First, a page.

You have my word

One word can change your life.

Tag: light

Queer moon, we are guided by your tides

full-moon-moon-night-sky-53153

The moon is definitely gay. Nothing can sparkle that much and be straight. I mean, if you want to get technical with me, here you go: the moon is a circle so technically it can’t be straight. Anyway.

The moon is definitely queer. Totally in love with the sun and her rays but screws around with the stars in the dark. They don’t mind that he’s a little naughty – that she’s a little naughty – that they’re a little naughty.

The moon would definitely call itself fluid, spreading itself across the day and night sky. Non-binary bright. Lesbian lunar. Bisexual bright. It’s no wonder we’re so affected by the tides. The moon is definitely gay. Nothing can sparkle that much and be straight.

Nothing can sparkle that much despite thousands upon thousand trying to put it out. Nothing can sparkle that much without having been set on fire. Nothing can sparkle that much against the shadows that try and cut it down to size.

Too many shadows have taken too many of your shapes, squashing your fabulous, your fierce, your fight. You, forced to be half-moon – half you – semi-circle so sickle the length of years in your arms. You will outlive centuries of being trapped here.

When they stare at you and point from afar, don’t you dare blink. Don’t you dare look away. Don’t shuffle your feet, gay goddess. Don’t dim your man in the moon face. Look on. Light up. Love. Sparkle. They can learn a thing from you.

There are stars under your tongue

photo-1468934047141-60c4fecdcc00

You are a universe of stories – constellations of metaphors. The glory of your ever-expanding mess; the inevitable collide with a story of mine takes my breath away. Then I remember, there’s no air in space.

Your mind is an orbit of psalms and prayers all synced in a mantra so loud I can hear it from here. What are you thinking? What are you chanting with stars under your tongue? The light from your sun is altogether too beautiful to only give light to one. So…

Share a little. Share your story and in doing so share your light. Give me a little light, love. And I will burn in you – this moment – till I catch on fire too. Till I am ablaze. Till I forge my own universe of stories from the flames. I will strike iron hot meteor and double edged sharp so I can cut my name into the dust of Mars.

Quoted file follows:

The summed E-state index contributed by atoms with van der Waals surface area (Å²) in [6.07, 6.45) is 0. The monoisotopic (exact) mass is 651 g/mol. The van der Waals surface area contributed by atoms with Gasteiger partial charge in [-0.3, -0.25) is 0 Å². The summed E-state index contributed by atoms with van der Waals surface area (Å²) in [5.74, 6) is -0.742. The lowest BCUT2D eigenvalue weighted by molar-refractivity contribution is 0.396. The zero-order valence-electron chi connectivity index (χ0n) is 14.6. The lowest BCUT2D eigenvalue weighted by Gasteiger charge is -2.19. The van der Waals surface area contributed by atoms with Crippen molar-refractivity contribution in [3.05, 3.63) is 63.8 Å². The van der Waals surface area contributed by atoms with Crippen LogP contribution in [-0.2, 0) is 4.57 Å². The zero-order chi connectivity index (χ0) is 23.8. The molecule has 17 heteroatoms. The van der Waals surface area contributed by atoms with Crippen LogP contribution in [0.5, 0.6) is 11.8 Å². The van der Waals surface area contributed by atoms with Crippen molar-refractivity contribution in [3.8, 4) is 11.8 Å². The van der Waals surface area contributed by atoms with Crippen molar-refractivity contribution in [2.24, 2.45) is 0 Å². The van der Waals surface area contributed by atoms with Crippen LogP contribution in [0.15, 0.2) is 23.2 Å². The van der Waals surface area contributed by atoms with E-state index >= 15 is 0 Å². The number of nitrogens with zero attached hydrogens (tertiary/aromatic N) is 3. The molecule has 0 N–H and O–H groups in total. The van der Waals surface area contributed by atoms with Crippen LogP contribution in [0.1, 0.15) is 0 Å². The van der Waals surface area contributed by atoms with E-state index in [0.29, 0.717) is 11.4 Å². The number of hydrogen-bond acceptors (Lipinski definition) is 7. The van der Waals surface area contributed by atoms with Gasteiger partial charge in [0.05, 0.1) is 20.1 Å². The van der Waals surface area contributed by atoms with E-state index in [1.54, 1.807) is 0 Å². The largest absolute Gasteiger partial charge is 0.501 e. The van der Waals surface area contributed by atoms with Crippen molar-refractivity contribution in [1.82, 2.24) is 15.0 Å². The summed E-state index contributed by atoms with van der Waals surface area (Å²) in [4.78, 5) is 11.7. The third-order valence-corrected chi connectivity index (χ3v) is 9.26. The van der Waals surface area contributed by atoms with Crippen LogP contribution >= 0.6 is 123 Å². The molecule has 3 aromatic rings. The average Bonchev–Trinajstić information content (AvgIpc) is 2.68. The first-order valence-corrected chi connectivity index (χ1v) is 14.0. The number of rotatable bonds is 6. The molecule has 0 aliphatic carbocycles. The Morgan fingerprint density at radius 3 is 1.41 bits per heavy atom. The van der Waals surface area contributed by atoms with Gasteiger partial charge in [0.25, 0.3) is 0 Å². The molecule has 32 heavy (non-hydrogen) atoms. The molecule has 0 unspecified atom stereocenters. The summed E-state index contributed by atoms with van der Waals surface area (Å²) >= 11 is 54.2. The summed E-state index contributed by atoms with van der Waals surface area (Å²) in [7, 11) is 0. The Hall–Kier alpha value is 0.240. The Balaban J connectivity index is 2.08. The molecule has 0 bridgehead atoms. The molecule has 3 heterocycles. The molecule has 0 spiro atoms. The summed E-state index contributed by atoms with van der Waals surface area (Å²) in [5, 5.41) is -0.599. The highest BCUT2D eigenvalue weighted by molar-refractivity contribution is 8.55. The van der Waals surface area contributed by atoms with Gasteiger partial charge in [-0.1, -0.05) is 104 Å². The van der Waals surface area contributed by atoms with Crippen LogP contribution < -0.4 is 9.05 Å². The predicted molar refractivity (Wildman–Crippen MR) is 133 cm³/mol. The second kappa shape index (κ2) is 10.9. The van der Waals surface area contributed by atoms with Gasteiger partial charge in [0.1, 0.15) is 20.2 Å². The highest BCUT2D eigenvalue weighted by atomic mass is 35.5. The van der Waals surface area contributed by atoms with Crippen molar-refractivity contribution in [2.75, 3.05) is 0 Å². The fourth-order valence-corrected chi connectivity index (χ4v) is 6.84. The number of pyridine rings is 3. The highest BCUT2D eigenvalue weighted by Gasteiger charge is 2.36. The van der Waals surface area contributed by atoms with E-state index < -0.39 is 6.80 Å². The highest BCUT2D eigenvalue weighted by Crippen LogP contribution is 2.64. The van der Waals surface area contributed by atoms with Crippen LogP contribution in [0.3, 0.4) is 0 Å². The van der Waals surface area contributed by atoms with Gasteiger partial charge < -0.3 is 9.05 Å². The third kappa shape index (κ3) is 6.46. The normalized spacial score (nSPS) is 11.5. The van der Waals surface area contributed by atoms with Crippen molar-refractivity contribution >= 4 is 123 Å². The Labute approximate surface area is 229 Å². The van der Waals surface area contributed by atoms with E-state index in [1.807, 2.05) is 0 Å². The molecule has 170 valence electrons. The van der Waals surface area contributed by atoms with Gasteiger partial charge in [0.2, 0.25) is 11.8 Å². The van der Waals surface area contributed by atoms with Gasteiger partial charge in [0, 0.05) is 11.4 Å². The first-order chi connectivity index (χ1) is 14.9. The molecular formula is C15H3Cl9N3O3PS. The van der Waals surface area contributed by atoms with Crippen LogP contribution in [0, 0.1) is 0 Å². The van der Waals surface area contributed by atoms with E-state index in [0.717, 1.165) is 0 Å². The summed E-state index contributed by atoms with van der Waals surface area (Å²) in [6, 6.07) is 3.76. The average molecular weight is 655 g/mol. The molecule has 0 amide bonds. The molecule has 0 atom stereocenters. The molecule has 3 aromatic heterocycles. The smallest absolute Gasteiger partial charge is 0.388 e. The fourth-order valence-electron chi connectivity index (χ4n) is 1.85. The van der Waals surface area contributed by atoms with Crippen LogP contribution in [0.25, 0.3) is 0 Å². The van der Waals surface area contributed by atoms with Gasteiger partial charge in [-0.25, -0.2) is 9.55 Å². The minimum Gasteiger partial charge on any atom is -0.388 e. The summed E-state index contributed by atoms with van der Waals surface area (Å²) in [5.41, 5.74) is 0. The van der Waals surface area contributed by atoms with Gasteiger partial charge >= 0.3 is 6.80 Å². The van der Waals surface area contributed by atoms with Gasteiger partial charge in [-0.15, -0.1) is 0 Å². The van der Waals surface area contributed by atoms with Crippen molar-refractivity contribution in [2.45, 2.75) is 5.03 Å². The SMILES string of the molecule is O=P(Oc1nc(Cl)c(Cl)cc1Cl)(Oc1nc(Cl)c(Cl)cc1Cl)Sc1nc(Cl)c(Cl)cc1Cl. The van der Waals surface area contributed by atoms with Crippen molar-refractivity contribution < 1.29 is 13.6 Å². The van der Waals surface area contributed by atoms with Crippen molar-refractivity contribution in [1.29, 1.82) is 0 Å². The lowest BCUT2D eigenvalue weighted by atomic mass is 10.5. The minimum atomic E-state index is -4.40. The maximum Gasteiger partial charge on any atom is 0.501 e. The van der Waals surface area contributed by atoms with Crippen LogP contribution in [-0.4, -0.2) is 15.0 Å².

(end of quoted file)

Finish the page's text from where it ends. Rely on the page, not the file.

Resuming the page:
It doesn’t matter who wrote their name here last…

Perhaps the dust here is like a prison cell or a prison yard – you write your name on the walls to prove you were there and got out… whether dead or alive. The name on the wall is not a claim of space or fame, it’s a story in its own way – a galaxy behind bars.

They will see the stars from their windows. Maybe yours, maybe mind. They will pray to us, not their gods. They will ask for light. Just a little light, love. They have already carved out their names and they’ve stored stories in the soles of their shoes.

But that has never been enough; they want the universe too.

Use your words, love, use your words

feather

When I use my words I take back the power that I have given the silence. It’s not easy; it’s a wrestle to draw the words out of the depths. It’s painful trying to name the thing I least want to name. She reminds me gently: “Use your words, love, use your words.”

They don’t pour out as I would expect them to. I am no stranger to words and it frightens me that I don’t know which ones to use or what order to put them in. So the wrestle continues and I find myself in this vortex of stifling what really needs to be said. Until… I open my mouth and for the seconds stretch aeons before I utter the first sound. I say “sound” because the groan that escapes can’t be attributed as a full word just yet. Language is a series of sounds and it comforts me to think that if I make enough sounds I might eventually be able to make a word. “I wish it didn’t have to be this hard.”